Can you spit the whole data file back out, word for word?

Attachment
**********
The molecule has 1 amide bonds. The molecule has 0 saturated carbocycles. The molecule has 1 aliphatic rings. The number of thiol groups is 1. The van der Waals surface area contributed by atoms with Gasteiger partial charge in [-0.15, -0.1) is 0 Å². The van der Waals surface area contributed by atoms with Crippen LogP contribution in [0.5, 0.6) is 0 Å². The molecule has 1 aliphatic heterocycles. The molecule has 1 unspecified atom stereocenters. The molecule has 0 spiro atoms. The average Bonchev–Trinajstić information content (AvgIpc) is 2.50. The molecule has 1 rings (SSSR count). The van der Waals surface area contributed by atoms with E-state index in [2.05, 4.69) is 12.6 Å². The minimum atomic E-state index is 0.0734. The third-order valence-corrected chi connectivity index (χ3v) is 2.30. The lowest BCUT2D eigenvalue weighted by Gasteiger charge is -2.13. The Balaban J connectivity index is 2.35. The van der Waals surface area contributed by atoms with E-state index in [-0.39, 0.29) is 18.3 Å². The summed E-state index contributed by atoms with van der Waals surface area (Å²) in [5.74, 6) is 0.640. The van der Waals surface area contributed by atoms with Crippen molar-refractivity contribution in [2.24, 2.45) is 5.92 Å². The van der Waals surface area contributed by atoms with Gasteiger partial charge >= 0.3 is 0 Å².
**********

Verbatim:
The molecule has 1 amide bonds. The molecule has 0 saturated carbocycles. The molecule has 1 aliphatic rings. The number of thiol groups is 1. The van der Waals surface area contributed by atoms with Gasteiger partial charge in [-0.15, -0.1) is 0 Å². The van der Waals surface area contributed by atoms with Crippen LogP contribution in [0.5, 0.6) is 0 Å². The molecule has 1 aliphatic heterocycles. The molecule has 1 unspecified atom stereocenters. The molecule has 0 spiro atoms. The average Bonchev–Trinajstić information content (AvgIpc) is 2.50. The molecule has 1 rings (SSSR count). The van der Waals surface area contributed by atoms with E-state index in [2.05, 4.69) is 12.6 Å². The minimum atomic E-state index is 0.0734. The third-order valence-corrected chi connectivity index (χ3v) is 2.30. The lowest BCUT2D eigenvalue weighted by Gasteiger charge is -2.13. The Balaban J connectivity index is 2.35. The van der Waals surface area contributed by atoms with E-state index in [-0.39, 0.29) is 18.3 Å². The summed E-state index contributed by atoms with van der Waals surface area (Å²) in [5.74, 6) is 0.640. The van der Waals surface area contributed by atoms with Crippen molar-refractivity contribution in [2.24, 2.45) is 5.92 Å². The van der Waals surface area contributed by atoms with Gasteiger partial charge >= 0.3 is 0 Å².